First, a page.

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“Who Am I? Doctor Jekyll and Mr Hyde. As soon as I get on stage I go out of myself. I lose consciousness. Afterwards I become myself again.” (Vince Taylor, Noir Et Blanc, 5 January 1962)
“I want to go out like Vince Taylor. He was the inspiration for Ziggy. Vince was a rock’n’roll star from the 60s, who was slowly going crazy. Finally he fired his band and went on stage one night in a white sheet. He told his audience to rejoice, that he was Jesus. They put him away…” (David Bowie, Rolling Stone, February 1976)
Who Vince Taylor was depended on who you were, and who he wanted you to think he was. To his parents, he was Brian Holden from Middlesex. London’s rock’n’rollers of the late 1950s saw Vince Taylor, the dapper American encapsulation of the music. To France of the early 60s he was the black leather rebel, their very own Gene Vincent, wild and never to be tamed. His bandmates of 1965 saw the new Jesus, the son of God.
For David Bowie, the rise and fall of Vince Taylor was the inspiration behind Ziggy Stardust. In 1996 Bowie told the BBC’s Alan Yentob that Taylor was “out of his gourd. Totally flipped. He came out on stage in white robes and said he was Jesus Christ. It was the end of Vince – his career and everything else.” Bowie recalled meeting Taylor in mid-60s London, outside Charing Cross Station. Opening a map on the pavement, Taylor got a magnifying glass out and showed the aspiring rock star the sites where UFOs would land.
Beyond the stories, you have the music. Taylor composed the classic ‘Brand New Cadillac’ – one of the few moments in British rock’n’roll that stands with its American influences. The Clash covered it, Mungo Jerry rewrote it as ‘Baby Jump’ and it was a standard for mid-60s beat groups like the Renegades. The second release on Chiswick Records – the forerunner of this label – was a March 1976 reissue of ‘Brand New Cadillac’. It had become one of the most popular records on the rock’n’roll circuit and was a sure seller. This compilation brings Vince Taylor home.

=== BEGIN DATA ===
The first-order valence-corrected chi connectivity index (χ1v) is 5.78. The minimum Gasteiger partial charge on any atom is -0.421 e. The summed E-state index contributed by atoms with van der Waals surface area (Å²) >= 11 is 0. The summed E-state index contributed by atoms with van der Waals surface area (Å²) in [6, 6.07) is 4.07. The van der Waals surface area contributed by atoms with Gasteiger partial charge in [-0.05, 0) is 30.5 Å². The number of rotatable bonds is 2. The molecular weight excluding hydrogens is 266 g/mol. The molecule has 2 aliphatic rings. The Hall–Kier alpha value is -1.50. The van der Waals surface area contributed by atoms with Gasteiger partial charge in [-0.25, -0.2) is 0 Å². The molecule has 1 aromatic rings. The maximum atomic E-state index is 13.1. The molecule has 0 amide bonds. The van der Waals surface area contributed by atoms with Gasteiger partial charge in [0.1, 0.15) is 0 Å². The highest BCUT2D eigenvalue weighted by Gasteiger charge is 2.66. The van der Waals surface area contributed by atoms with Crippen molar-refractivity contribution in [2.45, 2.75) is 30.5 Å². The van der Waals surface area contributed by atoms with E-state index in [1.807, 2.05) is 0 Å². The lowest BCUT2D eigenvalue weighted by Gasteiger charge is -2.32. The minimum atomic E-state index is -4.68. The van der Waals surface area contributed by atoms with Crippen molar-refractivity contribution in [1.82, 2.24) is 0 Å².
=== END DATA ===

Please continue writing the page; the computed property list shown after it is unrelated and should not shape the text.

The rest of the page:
Jet Black Leather Machine is the first compilation to tell the Vince Taylor story, drawing from all his important musical moments, all the important phases of his music. His complete British recordings are married to the cream of his French-made material for the first time. ‘Jet Black Machine’, a UK single from 1960, is incredibly kinetic rock’n’roll. His powerful 1965 version of ‘My Baby Left Me’ is unmediated, as wild as it can get – did his French label think that this roar was the logical evolution of pop? His take on ‘Long Tall Sally’ is equally abandoned. ‘Hi Heel Sneakers’, also from 1965, is animalistic. Then there’s the creepy ‘Rock’n’Roll Station’, a 1976 collaboration with experimental musician Jac Berrocal.
Extreme, multi-faceted and hyper-real, often at the same time, Vince Taylor was the Jet Black Leather Machine.
By Kieron Tyler